Do you think the White House people can get towed?  Are they just rooting for her?  Or rooting for Huckabee or somebody on the evangelical right who would just have no chance in the Philadelphia suburbs, the New York suburbs, the Cleveland suburbs, the kinds of places they need to win?

EUGENE ROBINSON, MSNBC POLITICAL ANALYST:  Sure.  I think they are rooting for that.  I think it‘s a mistake though if that‘s their electoral strategy for 2012, to root for a defeatable Republican opponent.  In fact, what I think they have to do is build an affirmative case and then if, on top of that, if on top of having built your affirmative case for reelection, then you get—you also will happen to get Sarah Palin as your opponent with her high negatives.  Then I think you feel a lot better going into 2012 than otherwise you might.

MATTHEWS:  Let‘s take a look at Sarah Palin.  And, Pat, I‘m sorry to interrupt.  But we have a great picture of Sarah Palin coming up.  Here she is—a scene from last night‘s episode of her reality show.  What do you catch in this?  This is almost hard for people like me to grow up in the sort of burbs and the cities to appreciate, but listen to it.


UNIDENTIFIED MALE:  It‘s coming right here.  Just wait.  Wait.  OK. 

Go ahead.


UNIDENTIFIED MALE:  There you go, baby.  There you go.  There you go.

PALIN:  OK, good.

UNIDENTIFIED MALE:  That‘s just perfect.


MATTHEWS:  So, what do you make of that, Pat?  I mean, this is unusual.  That wasn‘t John Kerry in camo.  That was the real thing.

BUCHANAN:  That wasn‘t John Kerry.  What is it?  What is it, that thing off the shores of Nantucket or wherever?

ROBINSON:  It‘s windsurfing.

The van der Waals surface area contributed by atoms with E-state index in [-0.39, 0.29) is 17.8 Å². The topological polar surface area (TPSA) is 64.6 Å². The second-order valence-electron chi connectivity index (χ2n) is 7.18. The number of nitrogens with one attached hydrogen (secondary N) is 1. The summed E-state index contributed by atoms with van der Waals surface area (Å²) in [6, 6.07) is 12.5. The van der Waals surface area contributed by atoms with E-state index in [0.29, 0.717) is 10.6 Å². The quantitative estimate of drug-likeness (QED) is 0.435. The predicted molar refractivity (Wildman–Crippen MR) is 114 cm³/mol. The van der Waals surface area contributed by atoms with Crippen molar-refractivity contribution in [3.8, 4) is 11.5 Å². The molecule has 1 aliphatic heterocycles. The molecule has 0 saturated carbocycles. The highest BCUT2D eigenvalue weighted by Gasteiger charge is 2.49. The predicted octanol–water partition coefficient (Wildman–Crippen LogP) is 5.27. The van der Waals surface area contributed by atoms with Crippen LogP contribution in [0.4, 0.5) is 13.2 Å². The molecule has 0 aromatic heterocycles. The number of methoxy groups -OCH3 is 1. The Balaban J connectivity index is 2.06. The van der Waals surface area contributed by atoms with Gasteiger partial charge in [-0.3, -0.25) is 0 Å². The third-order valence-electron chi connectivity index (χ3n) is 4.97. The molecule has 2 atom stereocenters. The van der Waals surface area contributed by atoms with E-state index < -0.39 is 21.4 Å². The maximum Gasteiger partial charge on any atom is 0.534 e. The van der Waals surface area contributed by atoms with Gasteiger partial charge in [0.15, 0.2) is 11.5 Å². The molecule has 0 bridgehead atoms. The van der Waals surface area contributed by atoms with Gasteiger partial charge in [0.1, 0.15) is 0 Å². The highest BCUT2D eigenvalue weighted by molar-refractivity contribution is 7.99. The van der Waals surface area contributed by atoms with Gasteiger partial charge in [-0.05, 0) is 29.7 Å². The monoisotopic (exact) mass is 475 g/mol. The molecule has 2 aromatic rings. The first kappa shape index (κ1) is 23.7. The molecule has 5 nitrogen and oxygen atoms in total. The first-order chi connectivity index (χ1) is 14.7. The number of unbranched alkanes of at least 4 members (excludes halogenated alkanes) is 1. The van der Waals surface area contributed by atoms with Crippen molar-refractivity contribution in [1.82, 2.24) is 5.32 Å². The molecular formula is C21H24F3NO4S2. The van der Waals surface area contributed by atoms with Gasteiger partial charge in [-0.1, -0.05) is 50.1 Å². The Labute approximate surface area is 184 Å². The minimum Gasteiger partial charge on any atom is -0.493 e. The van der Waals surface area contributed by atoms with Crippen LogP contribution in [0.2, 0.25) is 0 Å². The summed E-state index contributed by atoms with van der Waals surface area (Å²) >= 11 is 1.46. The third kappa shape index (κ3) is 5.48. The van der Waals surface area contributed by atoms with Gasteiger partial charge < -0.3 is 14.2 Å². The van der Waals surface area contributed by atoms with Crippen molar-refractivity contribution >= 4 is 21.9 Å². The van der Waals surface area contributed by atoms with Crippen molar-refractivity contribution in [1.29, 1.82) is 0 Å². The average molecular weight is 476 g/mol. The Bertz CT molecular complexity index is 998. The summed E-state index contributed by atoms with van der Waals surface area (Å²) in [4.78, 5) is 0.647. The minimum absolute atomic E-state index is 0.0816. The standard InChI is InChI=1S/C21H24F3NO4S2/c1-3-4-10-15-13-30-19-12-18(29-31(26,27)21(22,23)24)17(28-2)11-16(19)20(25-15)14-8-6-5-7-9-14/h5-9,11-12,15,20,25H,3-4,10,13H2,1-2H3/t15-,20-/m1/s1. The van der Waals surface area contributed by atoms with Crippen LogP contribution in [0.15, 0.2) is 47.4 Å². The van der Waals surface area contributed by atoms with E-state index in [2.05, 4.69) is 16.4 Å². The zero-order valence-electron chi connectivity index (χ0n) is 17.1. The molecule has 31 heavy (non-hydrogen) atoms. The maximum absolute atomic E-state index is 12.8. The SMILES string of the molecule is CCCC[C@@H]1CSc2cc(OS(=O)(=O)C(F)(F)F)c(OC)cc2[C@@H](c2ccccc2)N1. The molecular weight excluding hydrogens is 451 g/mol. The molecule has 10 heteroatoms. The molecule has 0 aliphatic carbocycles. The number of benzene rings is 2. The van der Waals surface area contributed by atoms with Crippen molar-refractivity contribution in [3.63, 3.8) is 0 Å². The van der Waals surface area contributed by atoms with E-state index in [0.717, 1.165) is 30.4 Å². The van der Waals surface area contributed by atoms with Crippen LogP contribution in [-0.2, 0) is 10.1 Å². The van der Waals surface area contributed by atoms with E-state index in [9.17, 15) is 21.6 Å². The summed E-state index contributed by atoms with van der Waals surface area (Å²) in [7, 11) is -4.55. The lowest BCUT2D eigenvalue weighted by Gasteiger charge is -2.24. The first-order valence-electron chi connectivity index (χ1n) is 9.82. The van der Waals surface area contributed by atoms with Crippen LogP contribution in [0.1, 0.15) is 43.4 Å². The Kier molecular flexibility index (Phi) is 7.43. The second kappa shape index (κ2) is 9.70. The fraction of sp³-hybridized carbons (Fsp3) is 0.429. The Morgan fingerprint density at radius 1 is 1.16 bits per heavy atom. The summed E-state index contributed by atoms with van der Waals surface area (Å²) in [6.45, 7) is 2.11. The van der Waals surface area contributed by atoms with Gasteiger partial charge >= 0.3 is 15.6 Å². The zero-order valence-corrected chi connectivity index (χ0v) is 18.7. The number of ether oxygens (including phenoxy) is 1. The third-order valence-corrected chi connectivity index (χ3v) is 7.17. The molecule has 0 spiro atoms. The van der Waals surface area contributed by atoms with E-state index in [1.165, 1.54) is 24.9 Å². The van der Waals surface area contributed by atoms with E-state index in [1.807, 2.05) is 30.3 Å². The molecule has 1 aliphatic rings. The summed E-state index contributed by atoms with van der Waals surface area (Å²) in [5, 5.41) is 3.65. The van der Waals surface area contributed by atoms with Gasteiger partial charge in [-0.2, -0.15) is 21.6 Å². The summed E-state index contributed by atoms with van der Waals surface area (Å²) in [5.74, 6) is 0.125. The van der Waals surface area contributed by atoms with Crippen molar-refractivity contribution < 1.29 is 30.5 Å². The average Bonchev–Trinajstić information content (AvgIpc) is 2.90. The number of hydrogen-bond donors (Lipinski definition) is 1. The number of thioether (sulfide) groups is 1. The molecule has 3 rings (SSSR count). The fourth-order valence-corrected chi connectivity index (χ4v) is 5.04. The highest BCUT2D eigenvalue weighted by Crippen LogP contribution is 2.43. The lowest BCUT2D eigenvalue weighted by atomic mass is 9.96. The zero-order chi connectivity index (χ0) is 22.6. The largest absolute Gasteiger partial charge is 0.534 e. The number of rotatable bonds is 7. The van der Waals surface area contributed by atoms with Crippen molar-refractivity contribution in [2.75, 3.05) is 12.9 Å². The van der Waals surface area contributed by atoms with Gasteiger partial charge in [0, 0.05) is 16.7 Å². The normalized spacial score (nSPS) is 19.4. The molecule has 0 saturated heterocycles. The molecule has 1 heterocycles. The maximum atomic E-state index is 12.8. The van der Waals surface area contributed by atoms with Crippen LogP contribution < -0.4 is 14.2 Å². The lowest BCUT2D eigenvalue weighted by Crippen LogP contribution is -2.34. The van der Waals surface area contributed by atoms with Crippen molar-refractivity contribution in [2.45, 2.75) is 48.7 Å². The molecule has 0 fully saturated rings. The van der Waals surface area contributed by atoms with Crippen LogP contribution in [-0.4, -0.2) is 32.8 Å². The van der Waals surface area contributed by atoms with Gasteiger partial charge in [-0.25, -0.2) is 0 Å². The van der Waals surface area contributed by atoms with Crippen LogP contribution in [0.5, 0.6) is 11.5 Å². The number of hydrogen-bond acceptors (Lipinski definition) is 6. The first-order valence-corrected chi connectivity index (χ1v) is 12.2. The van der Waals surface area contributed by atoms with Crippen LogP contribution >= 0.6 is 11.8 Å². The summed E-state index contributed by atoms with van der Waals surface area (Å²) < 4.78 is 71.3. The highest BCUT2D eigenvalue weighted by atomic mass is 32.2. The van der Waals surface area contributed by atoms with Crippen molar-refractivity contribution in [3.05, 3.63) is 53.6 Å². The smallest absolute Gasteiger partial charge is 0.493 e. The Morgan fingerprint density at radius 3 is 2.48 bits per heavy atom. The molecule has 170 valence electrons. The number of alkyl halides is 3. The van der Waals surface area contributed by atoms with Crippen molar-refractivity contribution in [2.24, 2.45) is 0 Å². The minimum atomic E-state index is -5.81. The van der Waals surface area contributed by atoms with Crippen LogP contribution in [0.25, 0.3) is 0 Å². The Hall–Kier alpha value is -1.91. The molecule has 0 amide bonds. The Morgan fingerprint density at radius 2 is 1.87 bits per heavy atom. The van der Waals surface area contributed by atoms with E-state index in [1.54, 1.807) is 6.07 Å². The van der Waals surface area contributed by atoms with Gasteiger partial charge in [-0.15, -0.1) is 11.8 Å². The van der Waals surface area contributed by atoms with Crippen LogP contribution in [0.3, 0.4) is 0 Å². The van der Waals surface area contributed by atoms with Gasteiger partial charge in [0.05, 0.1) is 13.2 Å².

BUCHANAN:  Windsurfing.

MATTHEWS:  Pat, I mean, probably the deer hunter country in Pennsylvania, I would bet.

BUCHANAN:  This is where she has real strength.  I mean, hunters and sportsmen and outdoor folks and men will really say, you know, this is really a terrific gal.

And, Chris, let me say this.  She is getting picked at, but they‘re not by major, I think, with—you know, with some exceptions, major figure figures.  Look at how Mitt Romney is handling this.  And Bobby Jindal is handling this.  Mitt Romney is praising her.  Jindal said, of course, she can be elected.

This is what the Republican Party‘s got to do.  With regard to Republican establishment, they tried—they wanted Rockefeller instead of Goldwater; Rockefeller instead of Nixon in ‘68; George H.W. Bush instead of Reagan.

And the Democrat Party wanted Goldwater and they wanted Reagan.  They were wrong about Reagan and right about Goldwater.  So, I would not, if I were the Democrat Party, automatically start celebrating because this woman has an enormous amount of reach outside of politics and culture.

MATTHEWS:  OK.  She‘s a dead shot, too.

Anyway, thank you, Pat Buchanan and Eugene Robinson.


MATTHEWS:  Up next, the fight for gay marriage—talking about different subjects.  California‘s controversial gay marriage ban is back in the courts today.  It may well go down.  This could be a big change in American history.

Attorney David Boise joins us.  He‘s the one fighting that ban in California of Prop 8.  If he wins, same-sex marriage wins as well.

This is HARDBALL, only on MSNBC.